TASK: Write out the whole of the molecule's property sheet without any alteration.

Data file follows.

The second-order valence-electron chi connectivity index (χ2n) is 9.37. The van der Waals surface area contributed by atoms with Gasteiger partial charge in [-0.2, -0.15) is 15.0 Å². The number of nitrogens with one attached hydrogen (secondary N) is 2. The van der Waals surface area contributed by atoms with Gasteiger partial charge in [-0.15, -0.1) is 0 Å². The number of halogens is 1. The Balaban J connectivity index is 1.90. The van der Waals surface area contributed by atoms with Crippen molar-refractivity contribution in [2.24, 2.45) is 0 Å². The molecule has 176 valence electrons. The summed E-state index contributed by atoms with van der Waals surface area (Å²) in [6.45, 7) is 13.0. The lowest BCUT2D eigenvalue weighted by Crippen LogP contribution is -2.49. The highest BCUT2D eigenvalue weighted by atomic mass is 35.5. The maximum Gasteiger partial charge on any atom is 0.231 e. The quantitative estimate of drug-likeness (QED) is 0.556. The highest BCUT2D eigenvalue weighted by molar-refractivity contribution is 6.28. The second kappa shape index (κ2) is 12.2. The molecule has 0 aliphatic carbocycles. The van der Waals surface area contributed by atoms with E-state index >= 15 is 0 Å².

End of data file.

The second-order valence-electron chi connectivity index (χ2n) is 9.37. The van der Waals surface area contributed by atoms with Gasteiger partial charge in [-0.2, -0.15) is 15.0 Å². The number of nitrogens with one attached hydrogen (secondary N) is 2. The van der Waals surface area contributed by atoms with Gasteiger partial charge in [-0.15, -0.1) is 0 Å². The number of halogens is 1. The Balaban J connectivity index is 1.90. The van der Waals surface area contributed by atoms with Crippen molar-refractivity contribution in [2.24, 2.45) is 0 Å². The molecule has 176 valence electrons. The summed E-state index contributed by atoms with van der Waals surface area (Å²) in [6.45, 7) is 13.0. The lowest BCUT2D eigenvalue weighted by Crippen LogP contribution is -2.49. The highest BCUT2D eigenvalue weighted by atomic mass is 35.5. The maximum Gasteiger partial charge on any atom is 0.231 e. The quantitative estimate of drug-likeness (QED) is 0.556. The highest BCUT2D eigenvalue weighted by molar-refractivity contribution is 6.28. The second kappa shape index (κ2) is 12.2. The molecule has 0 aliphatic carbocycles. The van der Waals surface area contributed by atoms with E-state index >= 15 is 0 Å².